Where I am staying in the centre of Tirana we are quite close to a beautiful lake that Kibela always said that she would take me to, and this seemed like the perfect opportunity to check that experience off the list. We had our coffees, our muffins, and once we had fully awoken, I pulled out my camera and beauty and fun unfolded from there.
You can follow Vivi on Instagram @vivienne_pitarka and Kibela @kibelanasufi
Before my first week in Tirana has come to a close, my “manager” Kibela had organized a photo shoot with a very talented model based in Albania; it was my first photo shoot in the city and I was very excited, to say the least.
Kibela and I met up with Cindy at the Tirana pyramid, though the sun was so intense that we were only able to get a few photographs before needing to find the shade of many beautiful buildings. The buildings that we found, though beautiful, also happened to be too “important” to take photos in front of, at least that’s what the security guard was yelling at us as we were chased away several times.
Our next stop was a plaza which had perfect lighting, but also came with its own balcony section as dozens of onlookers gathered to see what was going on – apparently, we were quite the attraction.
We ended the long day at a fantastic restaurant called Tëduktu, where after a delicious meal proceeded to take one last series of photos. We were very inspired by the cacti, green neon lights, and intimidating literature.
If you would like to see more of Cindy, you can follow her on Instagram @cindykokomeci, and Kibela @kibelanasufi.
This article was featured in this month’s Northword Magazine.
Navigating turbulent seas in search of fish; warring with neighbouring families and villages; displaying your wealth and power through totem poles and potlatches. These are just a few elements of everyday life for the pre-contact Haida people, and now the inspiration for a Haida Gwaii strategy board game.
Nang K’uulas, or Patrick Shannon, developed the first version of his Haida Gwaii game during while staying on T’aanuu, a Haida village site in Gwaii Haanas, as part of the Haida Gwaii Watchmen program. Watchmen spend months at a time in the park, where there is little connection to the outside world other than the people who come to visit.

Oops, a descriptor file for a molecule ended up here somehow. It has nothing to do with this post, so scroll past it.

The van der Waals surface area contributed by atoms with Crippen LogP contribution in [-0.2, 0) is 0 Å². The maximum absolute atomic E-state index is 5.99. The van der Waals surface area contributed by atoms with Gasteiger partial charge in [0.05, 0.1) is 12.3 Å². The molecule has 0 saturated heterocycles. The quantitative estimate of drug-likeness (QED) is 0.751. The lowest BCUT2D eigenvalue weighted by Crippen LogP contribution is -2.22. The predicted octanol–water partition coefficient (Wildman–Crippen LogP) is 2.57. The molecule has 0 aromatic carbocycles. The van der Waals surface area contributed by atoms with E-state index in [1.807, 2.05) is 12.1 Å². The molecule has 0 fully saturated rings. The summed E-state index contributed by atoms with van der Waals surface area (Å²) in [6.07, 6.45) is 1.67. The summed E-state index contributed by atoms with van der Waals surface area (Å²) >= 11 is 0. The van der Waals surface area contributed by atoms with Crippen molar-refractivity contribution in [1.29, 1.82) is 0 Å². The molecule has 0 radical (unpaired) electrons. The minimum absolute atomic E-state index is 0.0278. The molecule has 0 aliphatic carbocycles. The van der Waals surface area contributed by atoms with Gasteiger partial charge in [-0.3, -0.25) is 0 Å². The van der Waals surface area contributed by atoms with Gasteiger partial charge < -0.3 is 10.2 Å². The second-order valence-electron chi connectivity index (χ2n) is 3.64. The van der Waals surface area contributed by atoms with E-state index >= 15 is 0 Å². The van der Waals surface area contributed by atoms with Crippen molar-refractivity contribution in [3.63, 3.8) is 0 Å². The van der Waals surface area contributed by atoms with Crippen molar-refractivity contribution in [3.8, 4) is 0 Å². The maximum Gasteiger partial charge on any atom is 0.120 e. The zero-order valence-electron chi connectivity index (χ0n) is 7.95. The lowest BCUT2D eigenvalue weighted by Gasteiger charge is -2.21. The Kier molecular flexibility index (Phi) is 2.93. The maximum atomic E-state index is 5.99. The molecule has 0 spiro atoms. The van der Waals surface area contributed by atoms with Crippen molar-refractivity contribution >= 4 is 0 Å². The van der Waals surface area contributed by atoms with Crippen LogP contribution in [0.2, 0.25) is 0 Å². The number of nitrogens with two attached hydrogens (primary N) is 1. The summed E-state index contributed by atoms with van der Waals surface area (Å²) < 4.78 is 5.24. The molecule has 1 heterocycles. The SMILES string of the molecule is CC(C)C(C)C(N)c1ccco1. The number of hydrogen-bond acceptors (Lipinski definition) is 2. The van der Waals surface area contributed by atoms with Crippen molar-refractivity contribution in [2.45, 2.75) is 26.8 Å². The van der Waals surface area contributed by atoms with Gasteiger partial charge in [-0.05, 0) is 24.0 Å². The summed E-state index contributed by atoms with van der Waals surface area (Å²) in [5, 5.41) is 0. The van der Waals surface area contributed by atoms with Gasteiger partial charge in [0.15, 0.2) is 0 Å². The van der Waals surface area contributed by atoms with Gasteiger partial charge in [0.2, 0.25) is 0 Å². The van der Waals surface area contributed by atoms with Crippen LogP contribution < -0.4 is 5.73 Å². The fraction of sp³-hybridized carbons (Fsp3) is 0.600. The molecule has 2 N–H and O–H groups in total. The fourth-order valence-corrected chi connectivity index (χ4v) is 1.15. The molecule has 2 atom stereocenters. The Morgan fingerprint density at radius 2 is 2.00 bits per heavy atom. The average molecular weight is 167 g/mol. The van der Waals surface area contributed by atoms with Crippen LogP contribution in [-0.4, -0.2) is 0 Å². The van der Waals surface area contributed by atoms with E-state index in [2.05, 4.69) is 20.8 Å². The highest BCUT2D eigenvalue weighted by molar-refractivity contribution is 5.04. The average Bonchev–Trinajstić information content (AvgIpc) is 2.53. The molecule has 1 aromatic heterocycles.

“Being immersed in a place that your family once lived and being surrounded by the energy of all those that came before, truly rooted me for the first time in my life,” says Shannon.
Without the distractions of internet, TV, or cell service, Shannon spent much of his time delving into the cabin’s library, learning more about the history, stories, and the many villages that once dotted every shoreline of Haida Gwaii. This newly-gained knowledge inspired Shannon’s creative side. “By sunset, in my sketchbook, I had the beginnings of a board game.”
With little to work with by way of materials, Shannon gathered up what he could find around the cabin to develop a first edition. A single pencil, an empty cereal box, a repurposed deck of cards, a stack of leftover pamphlets from 2013’s legacy pole raising, and rocks were used for the original game pieces. “On several occasions, I had to barter with visitors for more supplies,” says Shannon. “It made me feel very old school Haida.”
Once construction was complete, Shannon began beta testing with his fellow Watchman Nick Gladstone. “I knew that if he got bored, then I better make the game better,” says Shannon. Through these early trials, the game evolved into a fully-fledged Haida Gwaii strategy game. The game, called by its working title, “The Village People,” is built around the traditional practices and ways of life of the Haida people, and uses a board directly inspired by Haida Gwaii’s geography and waterways. Players begin the game as a Haida family in a time before contact, and start with a randomly selected village. The goal of the game is to become the most respected family by trading, expanding your villages, building longhouses and totem poles, gathering resources, warring, and potlatching.
It’s been two years since Shannon sketched out the original prototype at T’aanuu, and in that time it has been played over 25 times. “Each time the game has been played, it’s evolved,” says Shannon. “Input from other players, unexpected scenarios, and donated game pieces have shaped it into something that is just so cool to play, and it gets better each time.”
As the game evolved, Shannon has explored its potential as a teaching tool for schools and the general public alike. With hopes to one day develop the game in partnership with Haida Gwaii language authorities, the game could be a beginner’s gateway to the Haida language. “I would also like to provide information on historic villages, highlighting the clans and history of each place,” he says.
“The Village People” will continue to be tested until the mechanics are fully worked out, and then Shannon is planning to self-finance and produce a limited run of copies to go to schools, and be made available for purchase.
“I just want to complete it and see how the response is from the community,” says Shannon. “Making sure that it’s respectful and supported would be vital if I were to ever go larger with it, but the potential is there.”